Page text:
I had my first IUI last Sunday and was given the following written list of instructions (verbatim) to follow during the Two Week Wait:
- Avoid alcohol and caffeine
- Avoid sun bathing, saunas, hot tubs, and long hot baths
- Try to keep heart rate at or below 140, recreational walking, swimming, and biking are okay. Avoid water submersion day of IUI.
- Intercourse is okay, encouraged on day of and day after IUI
- Tylenol products are okay. Do not use Ibuprofen.
- Please check with your physician before taking prescribed medication.
While this is the general list of suggested guidelines for any woman trying to conceive (TTC), there are pretty stark dividing lines in many womens’ stance on some of these issues. Some women will tell you it’s okay to “drink til it’s pink” (referring to getting a + pregnancy test) on the alcohol and caffeine issue, while others would staunchly support abstaining from both substances while TTC. Regarding keeping your HR below 140, some women will say to take it easy, others will spout off all of the research about how exercise during pregnancy has a whole slew of health benefits. I’m not here to debate whatever your position is, but just keep in mind that what is acceptable or practical for each woman during her two week wait is bound to vary to a certain degree.
While nothing about this listed was surprising to me, there was one bullet point on the list that I personally took issue with: keeping my HR below 140. There are several schools of thought as to what level of exertion you should or shouldn’t reach during pregnancy, but the one that makes most sense to me is that you shouldn’t exert yourself to a level that you can’t speak. Sprint and power training that maximizes your heart rate and takes you into the anaerobic zone (like track or spin bike sprints, box jumps, and 1 rep max power lifting) should be avoided – understood. But, seeing as how I work out 1) regularly and 2) vigorously, I can workout with my heart rate in the 160’s and continue to talk, albeit with some breathiness between phrases. This is the level where I like to work out. Power walking and light resistance workouts don’t really do it for me.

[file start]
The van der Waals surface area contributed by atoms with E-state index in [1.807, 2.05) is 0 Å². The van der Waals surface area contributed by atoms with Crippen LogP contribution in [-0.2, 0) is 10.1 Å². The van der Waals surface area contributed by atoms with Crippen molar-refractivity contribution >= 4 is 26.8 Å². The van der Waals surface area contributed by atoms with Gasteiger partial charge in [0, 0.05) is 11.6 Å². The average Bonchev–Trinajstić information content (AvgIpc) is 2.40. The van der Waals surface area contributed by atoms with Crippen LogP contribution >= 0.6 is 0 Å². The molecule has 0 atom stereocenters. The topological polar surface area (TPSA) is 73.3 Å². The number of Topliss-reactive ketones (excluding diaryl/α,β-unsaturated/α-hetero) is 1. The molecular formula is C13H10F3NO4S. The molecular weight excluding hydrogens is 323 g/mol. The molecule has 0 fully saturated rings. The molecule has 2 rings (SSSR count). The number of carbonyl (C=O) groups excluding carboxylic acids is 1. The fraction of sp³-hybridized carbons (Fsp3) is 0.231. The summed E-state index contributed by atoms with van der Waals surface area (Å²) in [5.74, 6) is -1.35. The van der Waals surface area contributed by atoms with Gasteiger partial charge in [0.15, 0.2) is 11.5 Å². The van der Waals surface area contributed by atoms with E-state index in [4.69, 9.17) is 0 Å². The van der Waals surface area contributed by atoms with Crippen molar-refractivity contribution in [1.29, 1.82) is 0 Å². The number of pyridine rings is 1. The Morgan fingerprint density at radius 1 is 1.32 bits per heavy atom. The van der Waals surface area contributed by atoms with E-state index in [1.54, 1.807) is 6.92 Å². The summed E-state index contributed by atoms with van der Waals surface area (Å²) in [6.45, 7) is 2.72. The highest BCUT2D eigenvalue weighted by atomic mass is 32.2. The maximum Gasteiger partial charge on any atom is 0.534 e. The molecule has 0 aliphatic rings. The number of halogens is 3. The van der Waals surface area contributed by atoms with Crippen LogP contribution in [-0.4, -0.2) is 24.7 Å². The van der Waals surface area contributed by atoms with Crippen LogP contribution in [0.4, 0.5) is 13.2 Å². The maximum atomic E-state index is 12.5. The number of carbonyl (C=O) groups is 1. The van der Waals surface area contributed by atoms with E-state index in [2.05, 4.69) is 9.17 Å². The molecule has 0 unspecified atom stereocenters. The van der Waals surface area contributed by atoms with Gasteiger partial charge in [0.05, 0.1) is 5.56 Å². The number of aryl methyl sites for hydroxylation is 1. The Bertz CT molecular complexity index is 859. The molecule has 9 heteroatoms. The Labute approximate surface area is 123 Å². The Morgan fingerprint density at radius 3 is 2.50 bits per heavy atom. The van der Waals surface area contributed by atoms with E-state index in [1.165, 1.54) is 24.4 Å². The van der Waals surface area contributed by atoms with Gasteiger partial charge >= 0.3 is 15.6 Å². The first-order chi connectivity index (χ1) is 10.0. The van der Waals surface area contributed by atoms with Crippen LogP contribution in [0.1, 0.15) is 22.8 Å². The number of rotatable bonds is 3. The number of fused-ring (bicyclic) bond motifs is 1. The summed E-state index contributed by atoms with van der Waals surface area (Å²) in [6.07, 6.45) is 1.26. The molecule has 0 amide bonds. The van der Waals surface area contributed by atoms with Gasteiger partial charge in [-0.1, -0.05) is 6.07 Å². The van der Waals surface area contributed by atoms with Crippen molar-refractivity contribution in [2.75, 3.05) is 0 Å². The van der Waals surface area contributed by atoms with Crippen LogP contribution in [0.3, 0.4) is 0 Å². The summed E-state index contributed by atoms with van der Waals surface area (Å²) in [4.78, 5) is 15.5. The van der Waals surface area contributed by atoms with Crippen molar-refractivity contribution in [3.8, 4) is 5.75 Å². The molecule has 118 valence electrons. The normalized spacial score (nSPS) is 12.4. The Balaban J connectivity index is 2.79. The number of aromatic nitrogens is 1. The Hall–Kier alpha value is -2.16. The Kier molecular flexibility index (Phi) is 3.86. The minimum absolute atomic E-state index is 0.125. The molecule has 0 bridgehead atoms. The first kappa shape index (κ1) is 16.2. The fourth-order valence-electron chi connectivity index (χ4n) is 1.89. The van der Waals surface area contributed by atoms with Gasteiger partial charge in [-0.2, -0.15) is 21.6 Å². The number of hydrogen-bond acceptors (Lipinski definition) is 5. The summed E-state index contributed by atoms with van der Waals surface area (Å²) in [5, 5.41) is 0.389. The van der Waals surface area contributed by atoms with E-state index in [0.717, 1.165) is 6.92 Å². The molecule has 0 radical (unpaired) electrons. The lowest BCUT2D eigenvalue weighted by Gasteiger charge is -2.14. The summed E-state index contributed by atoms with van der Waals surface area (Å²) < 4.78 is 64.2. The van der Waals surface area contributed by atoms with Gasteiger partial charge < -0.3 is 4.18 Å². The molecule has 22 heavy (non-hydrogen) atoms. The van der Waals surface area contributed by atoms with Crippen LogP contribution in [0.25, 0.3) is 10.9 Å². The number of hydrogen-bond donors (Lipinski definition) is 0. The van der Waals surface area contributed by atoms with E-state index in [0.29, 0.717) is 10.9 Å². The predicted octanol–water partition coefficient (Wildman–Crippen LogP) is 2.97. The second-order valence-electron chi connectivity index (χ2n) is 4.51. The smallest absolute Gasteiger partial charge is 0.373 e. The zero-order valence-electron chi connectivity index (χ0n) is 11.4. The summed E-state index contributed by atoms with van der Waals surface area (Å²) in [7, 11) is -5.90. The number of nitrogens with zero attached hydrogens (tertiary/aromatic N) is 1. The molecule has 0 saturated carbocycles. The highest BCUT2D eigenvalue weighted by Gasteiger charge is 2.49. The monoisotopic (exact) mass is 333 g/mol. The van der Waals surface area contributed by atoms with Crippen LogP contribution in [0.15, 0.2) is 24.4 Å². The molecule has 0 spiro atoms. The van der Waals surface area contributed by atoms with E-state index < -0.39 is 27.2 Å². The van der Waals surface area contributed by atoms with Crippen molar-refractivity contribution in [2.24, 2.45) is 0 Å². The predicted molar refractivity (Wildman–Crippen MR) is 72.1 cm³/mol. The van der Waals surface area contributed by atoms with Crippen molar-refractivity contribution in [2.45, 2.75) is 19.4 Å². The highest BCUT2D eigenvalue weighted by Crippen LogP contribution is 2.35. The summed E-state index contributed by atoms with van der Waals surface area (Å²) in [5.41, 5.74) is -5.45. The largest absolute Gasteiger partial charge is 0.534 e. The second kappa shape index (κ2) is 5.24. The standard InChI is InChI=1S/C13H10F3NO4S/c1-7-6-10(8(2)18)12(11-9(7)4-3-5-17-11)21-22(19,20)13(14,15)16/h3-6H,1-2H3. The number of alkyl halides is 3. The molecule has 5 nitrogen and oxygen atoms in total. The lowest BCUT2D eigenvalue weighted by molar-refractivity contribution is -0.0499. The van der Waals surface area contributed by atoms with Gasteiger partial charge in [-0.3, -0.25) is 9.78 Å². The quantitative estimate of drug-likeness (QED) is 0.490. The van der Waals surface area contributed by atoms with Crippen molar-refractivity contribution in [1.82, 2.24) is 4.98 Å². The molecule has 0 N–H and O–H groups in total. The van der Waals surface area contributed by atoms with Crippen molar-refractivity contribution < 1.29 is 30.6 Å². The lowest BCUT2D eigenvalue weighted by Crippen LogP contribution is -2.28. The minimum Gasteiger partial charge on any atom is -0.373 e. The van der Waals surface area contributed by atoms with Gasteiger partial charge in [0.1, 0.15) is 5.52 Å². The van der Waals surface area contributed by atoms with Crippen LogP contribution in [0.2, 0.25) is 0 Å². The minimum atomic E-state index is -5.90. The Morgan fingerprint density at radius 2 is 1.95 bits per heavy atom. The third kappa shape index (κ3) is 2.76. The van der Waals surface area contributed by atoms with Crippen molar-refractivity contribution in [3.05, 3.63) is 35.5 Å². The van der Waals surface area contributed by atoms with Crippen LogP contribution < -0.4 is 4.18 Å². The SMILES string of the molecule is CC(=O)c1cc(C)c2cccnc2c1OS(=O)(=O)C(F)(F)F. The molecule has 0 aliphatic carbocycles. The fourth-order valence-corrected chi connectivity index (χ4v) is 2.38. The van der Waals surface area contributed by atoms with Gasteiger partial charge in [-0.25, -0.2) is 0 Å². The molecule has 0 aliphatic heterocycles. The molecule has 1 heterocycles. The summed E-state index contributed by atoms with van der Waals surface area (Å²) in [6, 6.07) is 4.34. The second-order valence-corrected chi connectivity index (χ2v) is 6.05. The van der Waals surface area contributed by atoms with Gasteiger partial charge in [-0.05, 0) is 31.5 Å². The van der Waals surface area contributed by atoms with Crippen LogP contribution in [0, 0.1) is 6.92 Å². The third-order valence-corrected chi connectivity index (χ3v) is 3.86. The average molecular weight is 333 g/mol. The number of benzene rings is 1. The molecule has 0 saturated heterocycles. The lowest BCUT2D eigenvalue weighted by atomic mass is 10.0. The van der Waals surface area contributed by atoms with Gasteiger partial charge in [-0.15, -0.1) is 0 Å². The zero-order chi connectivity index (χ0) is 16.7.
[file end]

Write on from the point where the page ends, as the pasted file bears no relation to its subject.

So, I felt like I was in a dilemma: do I modify my favorite workouts to keep my heart rate under 140 or do I buck doctor’s orders and work out at the threshold where I’m comfortable (in order to maintain both my sanity and my sense of wellbeing)?
I weighed the pros and cons and set up some rules of thumb [for ME, not as a general rule] that I’m sharing simply for some perspective as to how you can think about some of the choices that you make during your two week wait.
- Working out is my BEST form of stress release. It gives me energy, endorphins, and calms my mind and adrenaline levels. If I felt like I couldn’t exercise it would stress me out even more.
- My body is USED to exercising so I imagine that it will be harder on my system from a stress and anxiety perspective to curb it altogether.
- Increasing your heart rate increases your blood flow. Since I have a unicornuate uterus, my acupuncturist is all about helping to increase blood flow through my body, as increased blood flow to the uterus can help build a nice rich lining. Intuitively, this makes a lot of sense.
Based on these factors, I set up these parameters for myself:
- Wear a heart rate monitor (with my Garmin watch) while I work out.
- If my heart rate exceeds 160 bpm, throttle back until it drops to the 140’s.
- Generally try to stay between 130-150 bpm.
- Don’t lift too heavy (excessive strain) and no sprint (anaerobic) workouts.
- Take one extra rest day per week or whenever my body feels tired.
Writing this list made me so incredibly happy and helped take some of the stress of this TWW. I found a great way to keep my exercise routine but take it down a couple of notches from my normal pace, simultaneously giving my body the stress relief, rest, and blood flow it would need to potentially support a pregnancy.
Keep in mind that I am not a medical professional, so you should not by any means use this list as a means to justify how you should exercise during the two week wait/ while pregnant.
However, DO remember that every body is different and needs to be treated differently in order to maximize its wellness. If you need help defining what this looks like for you, talk to your doctor or to a trained professional who specializes in prenatal exercise and nutrition.